It is inevitable that the household sector will regain some of that national income. You are seeing it right now in the extremes of both parties: the Tea Party and Occupy Wall Street. The fact that the corporate sector is such a big part of this gain is unsustainable, as are the disparities of wealth that a lot of people talk about. When people question me about that, I say, “Just ask Marie Antoinette.” There are a lot more voters among the 99% than the 1%. Things are going to change and we should be prepared for that.
It means corporate profit growth will slow. There is no doubt about that.
What does it mean for valuations? It is going to depend on what happens in the rest of the world. I am a firm believer that the valuation of US assets will become dearer. In other words, multiples will expand, and interest rates will go lower as people begin to realise the risk outside the US is much greater than they anticipated.
People are underestimating the risk outside the US and overestimating the risk inside it. Over the next several years, there is going to be a reevaluation of those risks, and we should get higher multiples in the US.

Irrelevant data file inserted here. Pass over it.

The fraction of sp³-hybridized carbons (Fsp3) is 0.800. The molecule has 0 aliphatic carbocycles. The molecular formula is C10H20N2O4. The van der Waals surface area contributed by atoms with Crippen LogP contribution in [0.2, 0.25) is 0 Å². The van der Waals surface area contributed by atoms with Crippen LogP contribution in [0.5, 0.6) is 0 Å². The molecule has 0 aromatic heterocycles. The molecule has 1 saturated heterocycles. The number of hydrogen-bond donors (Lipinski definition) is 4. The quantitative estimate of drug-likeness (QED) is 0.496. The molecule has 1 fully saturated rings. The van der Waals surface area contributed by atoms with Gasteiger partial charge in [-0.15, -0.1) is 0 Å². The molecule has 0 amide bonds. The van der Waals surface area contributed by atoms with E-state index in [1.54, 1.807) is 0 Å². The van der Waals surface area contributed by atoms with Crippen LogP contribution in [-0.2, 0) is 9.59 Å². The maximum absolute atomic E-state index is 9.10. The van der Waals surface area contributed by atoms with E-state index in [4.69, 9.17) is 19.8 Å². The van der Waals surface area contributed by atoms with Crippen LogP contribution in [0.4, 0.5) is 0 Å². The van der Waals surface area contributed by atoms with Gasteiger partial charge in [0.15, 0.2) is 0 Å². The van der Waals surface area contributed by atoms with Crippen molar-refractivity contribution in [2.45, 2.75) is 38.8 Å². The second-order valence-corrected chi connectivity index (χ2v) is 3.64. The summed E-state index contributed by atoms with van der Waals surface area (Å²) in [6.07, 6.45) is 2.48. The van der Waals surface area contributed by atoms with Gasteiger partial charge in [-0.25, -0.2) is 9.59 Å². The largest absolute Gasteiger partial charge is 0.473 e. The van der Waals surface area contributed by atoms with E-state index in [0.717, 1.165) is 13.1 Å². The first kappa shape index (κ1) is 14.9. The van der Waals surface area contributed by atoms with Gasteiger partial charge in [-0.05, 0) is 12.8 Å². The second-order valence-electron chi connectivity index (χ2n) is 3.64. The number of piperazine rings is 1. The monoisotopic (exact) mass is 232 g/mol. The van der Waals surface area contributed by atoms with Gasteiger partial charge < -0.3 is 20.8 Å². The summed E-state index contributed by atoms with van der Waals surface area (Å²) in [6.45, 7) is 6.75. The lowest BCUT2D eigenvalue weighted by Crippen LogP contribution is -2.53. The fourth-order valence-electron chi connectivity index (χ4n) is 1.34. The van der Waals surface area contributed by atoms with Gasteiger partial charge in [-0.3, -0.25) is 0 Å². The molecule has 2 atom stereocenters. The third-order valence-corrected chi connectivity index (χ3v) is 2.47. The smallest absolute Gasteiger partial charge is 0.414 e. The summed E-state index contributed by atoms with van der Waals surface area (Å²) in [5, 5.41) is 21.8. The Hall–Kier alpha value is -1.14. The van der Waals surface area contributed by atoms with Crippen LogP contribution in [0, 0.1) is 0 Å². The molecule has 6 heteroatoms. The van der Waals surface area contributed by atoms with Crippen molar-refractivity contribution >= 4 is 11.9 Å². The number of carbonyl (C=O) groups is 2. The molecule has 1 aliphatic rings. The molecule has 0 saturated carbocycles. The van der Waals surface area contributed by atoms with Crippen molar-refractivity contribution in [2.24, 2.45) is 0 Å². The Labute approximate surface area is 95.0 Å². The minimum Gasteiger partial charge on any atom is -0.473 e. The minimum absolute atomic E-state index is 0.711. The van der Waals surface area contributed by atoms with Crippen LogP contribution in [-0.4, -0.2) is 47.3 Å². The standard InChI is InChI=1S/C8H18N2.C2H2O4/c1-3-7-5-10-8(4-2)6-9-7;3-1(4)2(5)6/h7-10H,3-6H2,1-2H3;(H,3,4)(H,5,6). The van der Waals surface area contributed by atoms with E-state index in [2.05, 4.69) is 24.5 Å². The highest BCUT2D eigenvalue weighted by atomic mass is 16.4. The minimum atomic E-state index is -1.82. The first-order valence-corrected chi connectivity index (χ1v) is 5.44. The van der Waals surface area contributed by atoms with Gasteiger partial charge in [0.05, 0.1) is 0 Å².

I will come back to the emerging markets, but one of the things that people fear is the expiration of the Bush tax cuts and the fiscal drag that will supposedly come at the end of this year. What are your thoughts?
That is the biggest risk; the fiscal cliff is a big deal. You’re going to have the sequestration of spending and the Bush tax cuts will expire. We are going to cut spending and raise taxes all in one day.
I don’t care what side of the aisle you come down on. There is no way that is good for the economy.
The issue with the dividend taxes is one of the most interesting things, because for the highest-income tax earners, the dividend tax rate goes from 15% to about 43%. There are also changes to inheritance taxes and capital gains taxes. Everything is going up, and the likelihood of that happening is probably pretty good. In terms of dividend stocks – which are very, very popular these days – you could have some of what I like to call “dislocations.” All dividends are not dividends. Investors generally tend to talk about dividends as any form of equity income. That is not true. MLPs don’t pay dividends. MLP closed-end funds pay dividends. MLP ETFs pay dividends, but a MLP does not. So maybe a K-1 doesn’t look so bad anymore. I’m not even sure REITS pay dividends, technically.
Some dividend-paying stocks may therefore get better treatment than others, and investors may adjust accordingly. I personally think that the dividend tax increase is not going to happen. They are going to come to some agreement about some of these issues, but the fiscal cliff is the biggest risk sitting out there. The politics are such that nobody wants to get anything done. They don’t have to pass a single bill, and the fiscal cliff occurs.